- GOP outraged Obamacare investigators able to get coverage with fake IDs
- Family removed from Southwest flight over tweet about rude agent, dad says
- Michael Bloomberg thumbs FAA ban, plots course to Israel
- California bans full-contact football practices in off-season
- Thune: Downed fighter jets show more evidence of separatist capabilities
- Obama tells DNC fundraising crowd: ‘I’m not overly partisan’
- Chambliss: Downed jet ultimately goes back to Putin
- Perdue strategy: Run against Reid, Obama, Pelosi
- White House: More changes to contraception mandate coming
- ‘Operation Normandy’ set to send 3,500 volunteers to border to ‘stop an invasion’
Tuning In to TV
Question of the Day
From that initial moment when Scotty McCreery stepped in front of the “American Idol” judges and bellowed “lock the door and turn the lights down low” in his deep-beyond-his-years register, the fresh-faced country crooner captured everyone’s attention and he never let it go. Scotty, a 17-year-old high school student from Garner, N.C., won the “American Idol” title Wednesday night after performing nearly flawlessly throughout the 10th season of the Fox talent competition.
And he did it with an unwavering commitment to country music - even when challenged with other genres. During the show’s installment of Elton John tunes, Scotty uncovered Mr. John’s “Country Comfort” and made it his own.
“You have amazing instincts about performing and about what’s right for you,” judge Jennifer Lopez told him afterward.
Armed with an unflappable aw-shucks attitude and genuinely goofy grin, Scotty managed to outlast an array of more seasoned and outgoing finalists, such as eccentric 20-year-old jazz lover Casey Abrams of Idyllwild, Calif., wailing 22-year-old rocker James Durbin of Santa Cruz, Calif., and sultry 20-year-old vocalist Haley Reinhart of Wheeling, Ill.
In the end, Scotty’s biggest adversary among the top 13 singers was the one most like him: 16-year-old fellow country darling Lauren Alaina of Rossville, Ga. Despite her vocal cord injury that needed medical treatment before their sing-off on Tuesday’s finale, the judges proclaimed that Lauren overpowered Scotty with her soaring vocal spectrum.
The viewers, who cast more than 122 million votes, didn’t agree. Scotty built a stronger connection with the audience than Lauren, who sometimes wilted under the lights - and pressure - of the “Idol” stage, while Scotty always sizzled. Sitting across from his parents in his dressing room after the finale, Scotty had one clue why viewers picked him.
“It’s because I’m one of them,” he said. “I was just a kid who was bagging groceries three months ago.”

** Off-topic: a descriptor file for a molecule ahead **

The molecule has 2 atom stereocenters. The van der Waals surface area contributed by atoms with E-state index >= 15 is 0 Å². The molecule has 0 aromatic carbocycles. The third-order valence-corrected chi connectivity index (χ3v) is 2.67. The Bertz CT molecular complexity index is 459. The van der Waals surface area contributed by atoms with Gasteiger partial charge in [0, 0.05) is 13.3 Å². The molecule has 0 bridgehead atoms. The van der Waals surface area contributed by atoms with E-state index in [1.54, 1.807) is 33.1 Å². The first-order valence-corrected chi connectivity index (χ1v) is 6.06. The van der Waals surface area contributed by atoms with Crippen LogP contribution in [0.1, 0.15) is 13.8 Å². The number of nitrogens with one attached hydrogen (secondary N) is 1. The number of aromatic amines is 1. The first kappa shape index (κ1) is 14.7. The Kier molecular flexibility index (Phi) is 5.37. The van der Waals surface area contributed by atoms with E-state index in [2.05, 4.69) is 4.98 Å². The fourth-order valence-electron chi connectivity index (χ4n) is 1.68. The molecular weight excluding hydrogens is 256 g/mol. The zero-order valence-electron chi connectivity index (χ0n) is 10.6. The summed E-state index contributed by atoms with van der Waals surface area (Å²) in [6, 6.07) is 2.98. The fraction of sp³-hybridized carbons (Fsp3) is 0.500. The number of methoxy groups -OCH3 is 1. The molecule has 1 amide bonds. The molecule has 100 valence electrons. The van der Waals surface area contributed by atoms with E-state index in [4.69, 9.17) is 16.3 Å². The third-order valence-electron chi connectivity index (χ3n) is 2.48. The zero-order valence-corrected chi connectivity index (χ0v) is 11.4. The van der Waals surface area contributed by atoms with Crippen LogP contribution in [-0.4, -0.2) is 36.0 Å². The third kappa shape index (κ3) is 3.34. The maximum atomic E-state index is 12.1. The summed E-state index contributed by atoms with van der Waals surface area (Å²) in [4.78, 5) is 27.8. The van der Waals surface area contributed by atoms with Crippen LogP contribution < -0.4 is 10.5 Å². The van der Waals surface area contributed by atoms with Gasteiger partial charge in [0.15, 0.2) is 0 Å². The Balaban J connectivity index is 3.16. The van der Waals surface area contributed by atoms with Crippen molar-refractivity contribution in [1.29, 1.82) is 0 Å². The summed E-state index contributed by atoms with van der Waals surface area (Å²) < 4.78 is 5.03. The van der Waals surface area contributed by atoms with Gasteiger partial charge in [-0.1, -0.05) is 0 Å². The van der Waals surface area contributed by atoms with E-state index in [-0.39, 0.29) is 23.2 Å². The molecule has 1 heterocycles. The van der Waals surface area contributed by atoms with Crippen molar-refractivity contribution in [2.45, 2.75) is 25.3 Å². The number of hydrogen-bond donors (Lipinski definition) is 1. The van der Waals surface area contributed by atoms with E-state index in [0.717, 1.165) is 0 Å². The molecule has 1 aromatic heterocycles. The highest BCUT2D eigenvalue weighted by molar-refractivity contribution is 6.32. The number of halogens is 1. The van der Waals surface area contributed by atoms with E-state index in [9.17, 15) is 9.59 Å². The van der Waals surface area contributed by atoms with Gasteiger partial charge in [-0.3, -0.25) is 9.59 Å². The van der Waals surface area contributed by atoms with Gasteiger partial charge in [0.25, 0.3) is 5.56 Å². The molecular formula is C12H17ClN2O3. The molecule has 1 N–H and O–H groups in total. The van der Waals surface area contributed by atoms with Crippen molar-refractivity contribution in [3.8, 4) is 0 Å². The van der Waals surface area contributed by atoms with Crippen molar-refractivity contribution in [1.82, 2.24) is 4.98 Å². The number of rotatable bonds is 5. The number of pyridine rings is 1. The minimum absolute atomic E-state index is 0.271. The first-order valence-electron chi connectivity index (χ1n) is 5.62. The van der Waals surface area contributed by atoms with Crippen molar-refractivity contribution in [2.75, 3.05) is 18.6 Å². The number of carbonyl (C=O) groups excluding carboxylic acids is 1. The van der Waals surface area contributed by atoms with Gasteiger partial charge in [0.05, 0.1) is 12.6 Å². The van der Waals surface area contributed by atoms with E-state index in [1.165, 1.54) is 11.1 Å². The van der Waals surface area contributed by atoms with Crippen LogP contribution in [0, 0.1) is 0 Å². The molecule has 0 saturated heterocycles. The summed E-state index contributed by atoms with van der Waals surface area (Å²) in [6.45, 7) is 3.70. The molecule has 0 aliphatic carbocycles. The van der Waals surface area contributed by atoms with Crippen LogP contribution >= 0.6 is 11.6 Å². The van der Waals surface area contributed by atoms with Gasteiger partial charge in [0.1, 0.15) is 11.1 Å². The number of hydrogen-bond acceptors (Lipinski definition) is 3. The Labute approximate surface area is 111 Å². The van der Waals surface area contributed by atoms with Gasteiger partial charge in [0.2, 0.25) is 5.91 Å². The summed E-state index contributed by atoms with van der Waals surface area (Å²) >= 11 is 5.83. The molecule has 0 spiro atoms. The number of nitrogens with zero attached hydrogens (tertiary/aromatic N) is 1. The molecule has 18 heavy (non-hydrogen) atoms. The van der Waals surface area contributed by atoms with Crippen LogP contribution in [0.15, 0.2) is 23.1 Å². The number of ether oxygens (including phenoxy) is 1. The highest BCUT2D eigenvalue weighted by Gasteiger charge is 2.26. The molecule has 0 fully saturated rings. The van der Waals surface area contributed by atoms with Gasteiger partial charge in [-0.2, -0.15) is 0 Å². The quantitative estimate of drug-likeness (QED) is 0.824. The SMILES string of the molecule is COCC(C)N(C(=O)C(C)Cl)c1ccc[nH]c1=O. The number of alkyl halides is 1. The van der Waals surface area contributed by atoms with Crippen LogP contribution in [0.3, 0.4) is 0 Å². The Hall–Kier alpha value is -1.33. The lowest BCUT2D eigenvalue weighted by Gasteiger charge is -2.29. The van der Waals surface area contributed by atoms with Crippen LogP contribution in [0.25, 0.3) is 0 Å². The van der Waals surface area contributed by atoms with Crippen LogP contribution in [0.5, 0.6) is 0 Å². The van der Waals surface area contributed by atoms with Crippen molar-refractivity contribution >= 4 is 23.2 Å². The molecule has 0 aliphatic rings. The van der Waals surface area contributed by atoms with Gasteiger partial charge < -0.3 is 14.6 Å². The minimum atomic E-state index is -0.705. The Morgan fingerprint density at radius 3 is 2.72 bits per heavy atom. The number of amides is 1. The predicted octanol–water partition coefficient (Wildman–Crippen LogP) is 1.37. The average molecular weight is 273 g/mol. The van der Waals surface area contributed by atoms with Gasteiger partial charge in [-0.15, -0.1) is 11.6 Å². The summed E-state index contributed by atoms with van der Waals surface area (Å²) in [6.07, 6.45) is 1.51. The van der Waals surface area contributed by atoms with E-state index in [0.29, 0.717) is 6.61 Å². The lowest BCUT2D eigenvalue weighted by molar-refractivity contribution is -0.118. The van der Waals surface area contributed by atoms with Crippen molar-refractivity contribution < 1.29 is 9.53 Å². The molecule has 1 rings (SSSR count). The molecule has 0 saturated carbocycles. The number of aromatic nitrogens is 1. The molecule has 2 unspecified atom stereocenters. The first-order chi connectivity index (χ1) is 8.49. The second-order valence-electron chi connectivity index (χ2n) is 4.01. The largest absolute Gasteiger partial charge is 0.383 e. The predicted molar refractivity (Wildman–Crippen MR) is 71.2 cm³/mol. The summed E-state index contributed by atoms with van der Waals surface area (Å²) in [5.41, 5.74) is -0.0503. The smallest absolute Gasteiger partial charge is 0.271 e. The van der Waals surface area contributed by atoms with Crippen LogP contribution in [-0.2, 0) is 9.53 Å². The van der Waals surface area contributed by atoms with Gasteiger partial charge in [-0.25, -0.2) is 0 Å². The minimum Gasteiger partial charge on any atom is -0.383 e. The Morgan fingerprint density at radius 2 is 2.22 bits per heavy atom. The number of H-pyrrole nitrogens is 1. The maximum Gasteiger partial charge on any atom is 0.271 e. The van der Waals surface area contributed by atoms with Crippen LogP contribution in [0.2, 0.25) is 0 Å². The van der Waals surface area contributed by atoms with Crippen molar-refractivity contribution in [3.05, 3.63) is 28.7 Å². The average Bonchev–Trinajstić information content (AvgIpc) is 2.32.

The matchup between Scotty and Lauren, who individually performed with country icon Tim McGraw and fourth season “Idol” winner Carrie Underwood, respectively, on Wednesday, marked the youngest finale duel in “Idol” history. Producers lowered the minimum age requirement to 15 years old this season, which allowed Lauren the opportunity to audition last year.
Wednesday’s finale was seen by an estimated 29.3 million people. The Nielsen Co. said Thursday that was 21 percent more than last year’s ultimate show.
The outcome punctuates the inaugural season of Ms. Lopez and Aerosmith frontman Steven Tyler as judges. The pair, who joined veteran Randy Jackson on the panel, brought a gentler attitude to the show after the departure of biting judge Simon Cowell, who left at the end of last season to transplant his British talent contest “The X Factor” to the U.S.
The new panel initially energized the 10th season of “Idol,” which still reigns as No. 1 but has steadily dipped in weekly viewership and seen its audience age.
- Derrik J. Lang, Associated Press
‘Oprah’ finale scores biggest audience in 17 years
Preliminary figures show Wednesday’s finale of “The Oprah Winfrey Show” scored its highest audience in 17 years, the Associated Press reports.
TWT Video Picks
Retailer pays a price for getting too close to Obama
- CARSON: Costco and the perils of mixing politics and business
- House task force to recommend National Guard on border, faster deportations
- Obama orders Pentagon advisers to Ukraine
- Two Ukrainian fighter jets shot down
- HURT: The cost of 'free' water in Detroit
- David Perdue defeats Jack Kingston in Georgia Republican Senate primary runoff
- Beretta moving to Tennessee over Maryland gun laws
- DEACE: How to go from civil rights icon to bigot in one quote
- D.C. appeals panel deals big blow to Obamacare subsidies
- IRS seeks help destroying another 3,200 computer hard drives
Obama's biggest White House 'fails'
Celebrities turned politicians
Athletes turned actors
20 gadgets that changed the world
Fighting in Iraq